I'm redesigning an app and I used the company's brand/website colours and fonts. However, a user tester said my design looked "amateur." How do I make this look more professional while keeping company colours and fonts?

Technically, I am an amateur since I'm a student, but I want to better than that. :p

amateur app design

4 Answers 4


What is amateur in your design is not the design itself, but the interpretation you have made of the company's style according to the graphic guidelines of its website and the lack of correspondence with the graphic of your app.

Main visual characteristics of the company's corporate graphics:

1 - Retro 40's style

2 - Broken colors (not main inks) highlighted in contrast by a rather relevant use of black

3 - Flat shapes

4 - Strong shape contrast

5 - Use of basic regular shapes, mainly circles, triangles and rectangles

6 - Emphasis on geometry

7 - Generous margins

8 - First half 20th century retro style typefaces

9 - Wide black areas as a heavy differentiating element

I think your presentation is a very good start to develop the app, now you need to study the design well and apply it.


You should use the same components ( eg. buttons have sharp edges not round ), make better use of white space ( yellow space in your case ) , reduce the orange color usage, use the same font sizing. Go for a cleaner look by removing the orange underline of titles, the green shadow for the wizard steps. As a starting point you should recreate the existing components on the website in your software including font style, sizing etc.


First of all, don't let a single comment from a single tester throw you off. Turn it into a quick survey among all your testers (which are hopefully more than that one person) and let them rate the redesign among different aspects (more than one!), including "professionality" and maybe even "being on brand". Then react if there's still a clear, common opinion, not a single outlier.

That said, I wouldn't change that much, it's generally already looking very clean. Sure a few things can be changed (e.g. non-rounded buttons, as Cristian suggested, or make sure the "next" buttons are all aligned on page 1 and 3), I would even say to go even more in the direction, the website is giving you. Maybe use a similar header to the website (white text on black with this 'toothed' separator), instead of your current headlines.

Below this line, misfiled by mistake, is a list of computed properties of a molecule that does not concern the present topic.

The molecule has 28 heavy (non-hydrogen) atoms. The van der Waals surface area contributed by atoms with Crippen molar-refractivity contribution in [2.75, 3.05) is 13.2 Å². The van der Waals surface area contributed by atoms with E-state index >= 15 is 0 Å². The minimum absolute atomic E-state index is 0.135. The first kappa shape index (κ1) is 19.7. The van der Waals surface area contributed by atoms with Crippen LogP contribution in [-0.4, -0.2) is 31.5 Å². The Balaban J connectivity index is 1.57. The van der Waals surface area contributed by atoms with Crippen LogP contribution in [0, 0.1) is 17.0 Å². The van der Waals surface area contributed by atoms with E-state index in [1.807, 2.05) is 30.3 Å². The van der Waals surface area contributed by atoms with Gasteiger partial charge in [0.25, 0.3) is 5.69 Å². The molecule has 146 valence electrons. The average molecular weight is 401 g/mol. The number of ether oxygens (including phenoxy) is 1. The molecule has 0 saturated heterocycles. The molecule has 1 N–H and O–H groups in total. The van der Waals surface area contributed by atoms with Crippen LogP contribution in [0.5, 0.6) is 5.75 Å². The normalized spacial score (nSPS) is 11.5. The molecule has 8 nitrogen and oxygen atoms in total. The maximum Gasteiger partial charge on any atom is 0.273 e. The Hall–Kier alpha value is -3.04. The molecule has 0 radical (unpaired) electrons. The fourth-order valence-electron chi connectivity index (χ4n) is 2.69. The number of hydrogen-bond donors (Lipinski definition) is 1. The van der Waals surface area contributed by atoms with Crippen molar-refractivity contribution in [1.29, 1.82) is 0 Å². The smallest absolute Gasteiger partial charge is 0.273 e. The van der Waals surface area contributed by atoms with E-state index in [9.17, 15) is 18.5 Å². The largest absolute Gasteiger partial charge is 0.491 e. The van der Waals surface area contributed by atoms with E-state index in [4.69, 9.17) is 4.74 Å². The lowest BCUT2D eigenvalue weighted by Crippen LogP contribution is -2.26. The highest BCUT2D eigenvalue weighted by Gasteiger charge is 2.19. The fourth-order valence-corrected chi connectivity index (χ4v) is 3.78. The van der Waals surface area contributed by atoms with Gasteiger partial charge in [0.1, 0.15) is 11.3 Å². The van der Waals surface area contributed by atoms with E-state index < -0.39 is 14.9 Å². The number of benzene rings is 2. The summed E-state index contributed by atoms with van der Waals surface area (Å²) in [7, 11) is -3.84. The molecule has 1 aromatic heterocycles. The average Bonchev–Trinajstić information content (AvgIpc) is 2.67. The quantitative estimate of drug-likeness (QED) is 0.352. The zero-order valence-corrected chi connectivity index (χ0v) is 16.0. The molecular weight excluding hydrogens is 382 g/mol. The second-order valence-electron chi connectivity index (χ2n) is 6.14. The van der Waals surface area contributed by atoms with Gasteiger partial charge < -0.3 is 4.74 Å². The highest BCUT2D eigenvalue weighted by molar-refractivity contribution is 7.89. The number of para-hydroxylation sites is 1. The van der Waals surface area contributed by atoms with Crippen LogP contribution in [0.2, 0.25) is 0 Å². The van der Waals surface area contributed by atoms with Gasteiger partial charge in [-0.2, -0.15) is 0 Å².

There is a wealth of design material at the company's website which you've essentially ignored or overlooked.

  • Zig zag colored regions
  • Top colored bar
  • background variations on the "yellow"
  • Script typefaces

All of these can be incorporated in much the same manner in an app to retain the overall branding.

enter image description here

For ease and quickness, I used a script font which doesn't match the company's site. If it were my project, I'd ensure the typefaces match. In addition, the pattern in the bottom shape is representative. I'd use the same pattern found on the web site.

Maintaining branding is all about repeating elements and appearances and how they are utilized. Simply matching colors is rarely enough.

At the web site, green or a "teal blue" are used for "action items". Other than the little top left ball, orange is not an action color from the web site. So the app should adhere to this usage - utilizing the green and teal for action items. And action items (buttons) on the site are all set in uppercase type, I'd match that as well.

Sidebar... it seems you're using some sans serif font that actually does more harm than good. Not sure what typeface it is.. but overall that choice of typeface does more to convey a sense of "amateur" than anything else in my opinion. Whatever it is, it does not match the typefaces from the web site. Basically.. I really dislike your choice of sans serif typeface. It, to me, looks "cheap".

  • I don’t really understand your last point about the typefaces. There are only two typefaces used in the mockup, as far as I can tell: one is Brandon Grotesque, the other I recognise, but can’t recall the name of. Those are both used on the website as well – the only difference is that most (but not all) of the examples of Brandon on the site are all-caps, which they’re not in the mockup. But apart from that, they’re the same two fonts used on the site. (The site also uses Helvetica in a few places, which I think just muddles the design.) Aug 14, 2020 at 20:57
  • @JanusBahsJacquet Perhaps it's the uppercase then. Whatever the bold, larger type, (form labels) is in the mockup, I find, pretty bad visually. I would never use that typeface. But I do admit, it's personal preference, nothing technical.
    – Scott
    Aug 14, 2020 at 21:19
  • Yeah, that’s Brandon. I’ve never been overly fond of it either (its sibling, Brandon Text, is much nicer), but most of its discordant appearance does come from the lowercase letters, so you don’t notice it so much on the website where it’s mostly uppercase. Aug 14, 2020 at 21:24

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